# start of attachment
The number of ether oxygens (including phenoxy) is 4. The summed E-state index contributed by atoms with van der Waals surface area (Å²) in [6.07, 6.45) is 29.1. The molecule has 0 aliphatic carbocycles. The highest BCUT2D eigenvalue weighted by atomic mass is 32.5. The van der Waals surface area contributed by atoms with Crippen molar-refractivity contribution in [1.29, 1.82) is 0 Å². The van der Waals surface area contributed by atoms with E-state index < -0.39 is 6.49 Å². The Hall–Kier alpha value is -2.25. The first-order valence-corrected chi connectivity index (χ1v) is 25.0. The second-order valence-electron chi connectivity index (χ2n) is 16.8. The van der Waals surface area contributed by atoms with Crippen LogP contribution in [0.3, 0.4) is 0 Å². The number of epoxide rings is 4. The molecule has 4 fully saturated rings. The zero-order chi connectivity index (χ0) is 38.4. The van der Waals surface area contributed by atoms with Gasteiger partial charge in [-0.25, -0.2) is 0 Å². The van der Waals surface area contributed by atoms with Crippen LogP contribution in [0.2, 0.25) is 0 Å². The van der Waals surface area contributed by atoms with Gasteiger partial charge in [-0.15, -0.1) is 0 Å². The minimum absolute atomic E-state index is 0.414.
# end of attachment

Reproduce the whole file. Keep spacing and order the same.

The number of ether oxygens (including phenoxy) is 4. The summed E-state index contributed by atoms with van der Waals surface area (Å²) in [6.07, 6.45) is 29.1. The molecule has 0 aliphatic carbocycles. The highest BCUT2D eigenvalue weighted by atomic mass is 32.5. The van der Waals surface area contributed by atoms with Crippen molar-refractivity contribution in [1.29, 1.82) is 0 Å². The van der Waals surface area contributed by atoms with E-state index < -0.39 is 6.49 Å². The Hall–Kier alpha value is -2.25. The first-order valence-corrected chi connectivity index (χ1v) is 25.0. The second-order valence-electron chi connectivity index (χ2n) is 16.8. The van der Waals surface area contributed by atoms with Crippen LogP contribution in [0.3, 0.4) is 0 Å². The number of epoxide rings is 4. The molecule has 4 fully saturated rings. The zero-order chi connectivity index (χ0) is 38.4. The van der Waals surface area contributed by atoms with Gasteiger partial charge in [-0.25, -0.2) is 0 Å². The van der Waals surface area contributed by atoms with Crippen LogP contribution in [0.2, 0.25) is 0 Å². The van der Waals surface area contributed by atoms with Gasteiger partial charge in [-0.15, -0.1) is 0 Å². The minimum absolute atomic E-state index is 0.414.